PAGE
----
Today’s Friday Feature is our first look at the upcoming GCW system. All features are subject to change in testing and due to community feedback.
The Galactic Civil War system in SWG was always a bit of a bust. Due to technical limitations, the SWG team was always nervous about too many people congregating in an area – players from live will recall massive lag and slowdowns in areas when large numbers of players gathered. (Think 100+. Yes, I broke Rori during Pex’s farewell tour. It was hilarious, and I’d do it again.)
The technical limitations imposed limitations on design as well – one of the worst being the Galactic Civil War.
A Civil War Without Battles
“Not all battles are fought with lightsabers. Some battles are fought in back-alleys with vibroblades.”
The GCW went through several iterations over the lifespan of SWG. The original implementation was all based on player bases, acquirable from faction recruiters. Planet control was determined by GCW score, in turn determined by the number and type of player bases owned by each faction.
PvP bases were worth more than PvE bases, with larger bases being more valuable than small ones. (Costs scaled appropriately.) PvE bases were always vulnerable to enemy player attacks; PvP bases only had windows of opportunity.
Out of this system arose a weird cat-and-mouse game, with bases dropped at weird hours to limit their vulnerability windows and skirmishes seldom exceeding 10 v 10 or 20 v 20. Rather than epic battles between opposing armies, the GCW was more akin to backalley fights between gangs.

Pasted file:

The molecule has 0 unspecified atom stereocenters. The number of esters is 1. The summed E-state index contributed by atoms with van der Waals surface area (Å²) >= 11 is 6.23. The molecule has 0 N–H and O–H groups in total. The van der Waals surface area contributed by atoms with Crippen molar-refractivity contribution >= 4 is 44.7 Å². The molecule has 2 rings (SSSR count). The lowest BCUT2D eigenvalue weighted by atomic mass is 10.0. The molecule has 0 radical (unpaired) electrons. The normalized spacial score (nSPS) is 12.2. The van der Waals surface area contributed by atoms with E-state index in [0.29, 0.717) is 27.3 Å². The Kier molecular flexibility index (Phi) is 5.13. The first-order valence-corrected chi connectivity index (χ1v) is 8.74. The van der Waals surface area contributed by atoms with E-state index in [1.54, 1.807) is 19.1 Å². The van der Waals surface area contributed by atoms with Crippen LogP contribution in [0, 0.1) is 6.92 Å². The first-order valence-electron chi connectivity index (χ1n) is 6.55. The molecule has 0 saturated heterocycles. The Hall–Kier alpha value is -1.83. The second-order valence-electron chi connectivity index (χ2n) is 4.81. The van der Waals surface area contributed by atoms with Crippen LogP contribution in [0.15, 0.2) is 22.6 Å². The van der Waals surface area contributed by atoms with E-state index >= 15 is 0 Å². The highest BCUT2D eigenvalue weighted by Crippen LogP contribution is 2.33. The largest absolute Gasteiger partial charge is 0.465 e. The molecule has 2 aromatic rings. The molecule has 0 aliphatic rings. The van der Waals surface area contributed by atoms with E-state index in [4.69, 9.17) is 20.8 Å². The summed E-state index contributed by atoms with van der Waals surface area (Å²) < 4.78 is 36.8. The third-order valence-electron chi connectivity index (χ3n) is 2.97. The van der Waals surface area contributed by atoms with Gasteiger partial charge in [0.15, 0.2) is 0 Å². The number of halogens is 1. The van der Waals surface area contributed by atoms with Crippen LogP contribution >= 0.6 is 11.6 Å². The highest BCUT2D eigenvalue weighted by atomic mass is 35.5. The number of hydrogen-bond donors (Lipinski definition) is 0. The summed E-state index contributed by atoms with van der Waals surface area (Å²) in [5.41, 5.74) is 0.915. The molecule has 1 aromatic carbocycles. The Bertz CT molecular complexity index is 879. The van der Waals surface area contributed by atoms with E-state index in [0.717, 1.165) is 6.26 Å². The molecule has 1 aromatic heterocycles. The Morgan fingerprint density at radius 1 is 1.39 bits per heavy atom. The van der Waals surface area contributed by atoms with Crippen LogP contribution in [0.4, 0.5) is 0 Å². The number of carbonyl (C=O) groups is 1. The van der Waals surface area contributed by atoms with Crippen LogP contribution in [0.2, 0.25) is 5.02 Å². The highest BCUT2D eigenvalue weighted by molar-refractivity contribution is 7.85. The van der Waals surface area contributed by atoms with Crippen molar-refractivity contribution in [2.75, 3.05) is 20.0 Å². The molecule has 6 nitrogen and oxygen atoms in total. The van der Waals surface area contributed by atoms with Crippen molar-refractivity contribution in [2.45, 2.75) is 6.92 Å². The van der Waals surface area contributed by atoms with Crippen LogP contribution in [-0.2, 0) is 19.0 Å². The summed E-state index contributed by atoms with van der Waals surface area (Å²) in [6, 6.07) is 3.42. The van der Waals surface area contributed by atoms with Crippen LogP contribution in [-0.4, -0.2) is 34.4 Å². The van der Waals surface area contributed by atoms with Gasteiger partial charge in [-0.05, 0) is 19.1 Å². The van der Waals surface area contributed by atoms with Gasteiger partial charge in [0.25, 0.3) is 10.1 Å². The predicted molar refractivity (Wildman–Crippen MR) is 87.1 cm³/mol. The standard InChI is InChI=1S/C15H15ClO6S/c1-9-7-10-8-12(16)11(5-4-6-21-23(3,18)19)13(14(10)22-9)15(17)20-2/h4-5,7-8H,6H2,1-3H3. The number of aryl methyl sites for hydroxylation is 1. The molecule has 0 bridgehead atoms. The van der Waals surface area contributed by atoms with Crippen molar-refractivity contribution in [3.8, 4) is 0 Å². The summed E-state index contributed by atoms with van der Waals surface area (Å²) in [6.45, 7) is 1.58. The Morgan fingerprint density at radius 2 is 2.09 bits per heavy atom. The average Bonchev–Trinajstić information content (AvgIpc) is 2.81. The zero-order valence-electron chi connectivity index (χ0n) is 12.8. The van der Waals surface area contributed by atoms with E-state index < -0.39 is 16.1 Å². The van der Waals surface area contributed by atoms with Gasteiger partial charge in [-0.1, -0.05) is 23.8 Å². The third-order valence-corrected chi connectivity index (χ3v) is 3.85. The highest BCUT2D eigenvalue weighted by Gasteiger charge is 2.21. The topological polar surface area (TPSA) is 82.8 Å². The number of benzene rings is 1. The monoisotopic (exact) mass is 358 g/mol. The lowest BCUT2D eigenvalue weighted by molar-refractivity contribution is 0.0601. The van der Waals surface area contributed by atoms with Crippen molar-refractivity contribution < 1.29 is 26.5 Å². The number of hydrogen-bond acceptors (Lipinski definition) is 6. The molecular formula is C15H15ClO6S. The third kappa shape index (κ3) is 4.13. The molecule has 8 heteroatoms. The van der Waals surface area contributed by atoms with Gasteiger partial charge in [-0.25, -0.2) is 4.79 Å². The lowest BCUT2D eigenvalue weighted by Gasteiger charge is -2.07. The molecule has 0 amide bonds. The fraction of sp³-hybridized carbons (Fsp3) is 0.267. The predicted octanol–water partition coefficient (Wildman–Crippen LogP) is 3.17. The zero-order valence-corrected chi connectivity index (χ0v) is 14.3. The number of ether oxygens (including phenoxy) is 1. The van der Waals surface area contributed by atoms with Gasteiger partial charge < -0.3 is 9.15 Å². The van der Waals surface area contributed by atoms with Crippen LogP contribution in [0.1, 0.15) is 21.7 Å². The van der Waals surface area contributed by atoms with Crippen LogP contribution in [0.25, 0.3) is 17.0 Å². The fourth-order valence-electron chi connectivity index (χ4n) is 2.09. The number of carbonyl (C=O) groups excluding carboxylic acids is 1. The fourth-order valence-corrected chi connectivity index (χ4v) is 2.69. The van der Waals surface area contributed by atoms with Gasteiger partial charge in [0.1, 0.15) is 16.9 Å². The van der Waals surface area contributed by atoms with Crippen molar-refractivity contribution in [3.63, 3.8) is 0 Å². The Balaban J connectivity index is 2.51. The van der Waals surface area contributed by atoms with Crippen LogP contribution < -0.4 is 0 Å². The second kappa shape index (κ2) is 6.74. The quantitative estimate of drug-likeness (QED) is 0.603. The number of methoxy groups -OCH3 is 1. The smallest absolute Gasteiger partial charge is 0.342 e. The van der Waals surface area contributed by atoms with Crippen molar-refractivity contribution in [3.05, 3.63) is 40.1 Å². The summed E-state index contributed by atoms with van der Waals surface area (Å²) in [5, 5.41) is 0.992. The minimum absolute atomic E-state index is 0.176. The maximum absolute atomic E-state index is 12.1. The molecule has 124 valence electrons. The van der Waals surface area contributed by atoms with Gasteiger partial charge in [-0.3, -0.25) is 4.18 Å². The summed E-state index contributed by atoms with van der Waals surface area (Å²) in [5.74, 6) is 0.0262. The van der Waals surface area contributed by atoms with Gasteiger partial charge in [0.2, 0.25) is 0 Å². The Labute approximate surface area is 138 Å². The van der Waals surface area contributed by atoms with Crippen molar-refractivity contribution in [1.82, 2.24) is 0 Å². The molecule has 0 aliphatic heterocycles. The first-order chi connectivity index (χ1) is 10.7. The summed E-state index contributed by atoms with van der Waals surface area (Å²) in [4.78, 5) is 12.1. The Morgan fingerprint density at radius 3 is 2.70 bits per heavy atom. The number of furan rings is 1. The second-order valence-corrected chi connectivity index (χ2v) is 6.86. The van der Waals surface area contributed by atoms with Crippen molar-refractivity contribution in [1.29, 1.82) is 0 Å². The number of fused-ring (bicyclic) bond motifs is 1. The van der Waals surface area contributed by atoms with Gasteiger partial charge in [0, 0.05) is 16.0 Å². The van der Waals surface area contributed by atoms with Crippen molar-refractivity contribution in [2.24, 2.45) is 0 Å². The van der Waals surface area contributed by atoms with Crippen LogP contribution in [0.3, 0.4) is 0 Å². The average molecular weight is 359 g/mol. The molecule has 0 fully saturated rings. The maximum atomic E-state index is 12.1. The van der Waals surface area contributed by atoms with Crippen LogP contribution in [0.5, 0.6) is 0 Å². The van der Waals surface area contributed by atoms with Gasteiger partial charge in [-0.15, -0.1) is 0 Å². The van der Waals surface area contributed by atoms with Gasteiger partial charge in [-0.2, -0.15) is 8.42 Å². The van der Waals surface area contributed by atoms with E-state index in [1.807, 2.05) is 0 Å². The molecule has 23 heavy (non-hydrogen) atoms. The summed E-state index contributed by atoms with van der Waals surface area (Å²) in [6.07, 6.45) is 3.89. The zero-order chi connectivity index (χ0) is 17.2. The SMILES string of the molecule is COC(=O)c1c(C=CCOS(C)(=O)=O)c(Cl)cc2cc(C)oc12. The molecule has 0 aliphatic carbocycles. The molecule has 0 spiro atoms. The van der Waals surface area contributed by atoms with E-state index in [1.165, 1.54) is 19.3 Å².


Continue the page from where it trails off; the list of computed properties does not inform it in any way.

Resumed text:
During the NGE, the dev team implemented “zone control” – active factional players in a zone would slowly “take control” of an area and it would align more strongly with a given faction. Instead of concentrating combat, it spread it out even further, with PvP players looking for fights seldom exceeding 1v1 or 2v2.
Finally, the devs did implement a few control elements that encouraged grouping up – namely, the city invasions. At first, players heavily participated in these invasions, with crafters building up defenses and combatants taking the line to defend or attack. Quickly, though, the charm was lost – with battles running every couple hours, it was impossible for players to keep up with the demand.
“Hand them a problem without directions and they solve it in some strange fashion.”
The player base rose to each challenge, but also wasn’t content with the unfocused approach SOE had provided. Players tried differing ways of providing that focused combat that the player base (or at least the PvPers) wanted.
The most successful and famous approach was one that the EiF devs participated in (and, at various times, planned and led): Starsider’s famous pilot events.
Events were held weekly on Saturday evenings at the same set time every week. Players who weren’t much into piloting still joined up and filled gun turrets on freighters and gunships. Non-PvP pilots would set aside that hour or two for time to group up and engage in team combat. And PvPers planned and prepared for it with strategies that ranged from basically unplanned to intricate details that didn’t survive contact.
An interesting aspect emerged from the space events – the planned PvP events led to more activity during the week. Pilots spent more time planning, practicing, and grinding equipment. General activity in the Deep Space PvP zone climbed as well. The planned events led to a spike of unplanned activity as players spent the week doing support activity to maximize their chances of victory during the planned times.
The Empire in Flames GCW system is heavily based on using old game mechanics in new ways, as well as learning lessons from the past. We can also take advantage of a smaller population to create content that might not be feasible with 1000+ players online and participating.